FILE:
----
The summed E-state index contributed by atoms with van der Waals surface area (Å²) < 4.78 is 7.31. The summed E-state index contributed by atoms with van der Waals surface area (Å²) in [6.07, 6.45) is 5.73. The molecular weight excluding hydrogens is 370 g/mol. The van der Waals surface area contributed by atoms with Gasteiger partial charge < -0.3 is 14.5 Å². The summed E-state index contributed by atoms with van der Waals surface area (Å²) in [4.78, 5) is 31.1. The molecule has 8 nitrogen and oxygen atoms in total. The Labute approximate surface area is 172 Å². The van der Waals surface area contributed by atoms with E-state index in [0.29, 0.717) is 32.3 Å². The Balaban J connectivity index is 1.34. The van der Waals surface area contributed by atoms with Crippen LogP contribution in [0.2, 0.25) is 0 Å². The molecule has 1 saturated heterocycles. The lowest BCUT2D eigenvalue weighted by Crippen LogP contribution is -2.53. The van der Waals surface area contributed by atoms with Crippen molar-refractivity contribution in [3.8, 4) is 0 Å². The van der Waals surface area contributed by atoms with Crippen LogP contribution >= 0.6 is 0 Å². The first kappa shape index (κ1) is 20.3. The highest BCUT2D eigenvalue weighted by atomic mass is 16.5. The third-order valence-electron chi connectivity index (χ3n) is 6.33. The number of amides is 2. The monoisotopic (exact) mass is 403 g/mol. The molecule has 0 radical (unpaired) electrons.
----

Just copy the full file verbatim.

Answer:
The summed E-state index contributed by atoms with van der Waals surface area (Å²) < 4.78 is 7.31. The summed E-state index contributed by atoms with van der Waals surface area (Å²) in [6.07, 6.45) is 5.73. The molecular weight excluding hydrogens is 370 g/mol. The van der Waals surface area contributed by atoms with Gasteiger partial charge < -0.3 is 14.5 Å². The summed E-state index contributed by atoms with van der Waals surface area (Å²) in [4.78, 5) is 31.1. The molecule has 8 nitrogen and oxygen atoms in total. The Labute approximate surface area is 172 Å². The van der Waals surface area contributed by atoms with E-state index in [0.29, 0.717) is 32.3 Å². The Balaban J connectivity index is 1.34. The van der Waals surface area contributed by atoms with Crippen LogP contribution in [0.2, 0.25) is 0 Å². The molecule has 1 saturated heterocycles. The lowest BCUT2D eigenvalue weighted by Crippen LogP contribution is -2.53. The van der Waals surface area contributed by atoms with Crippen molar-refractivity contribution in [3.8, 4) is 0 Å². The van der Waals surface area contributed by atoms with Crippen LogP contribution >= 0.6 is 0 Å². The first kappa shape index (κ1) is 20.3. The highest BCUT2D eigenvalue weighted by atomic mass is 16.5. The third-order valence-electron chi connectivity index (χ3n) is 6.33. The number of amides is 2. The monoisotopic (exact) mass is 403 g/mol. The molecule has 0 radical (unpaired) electrons.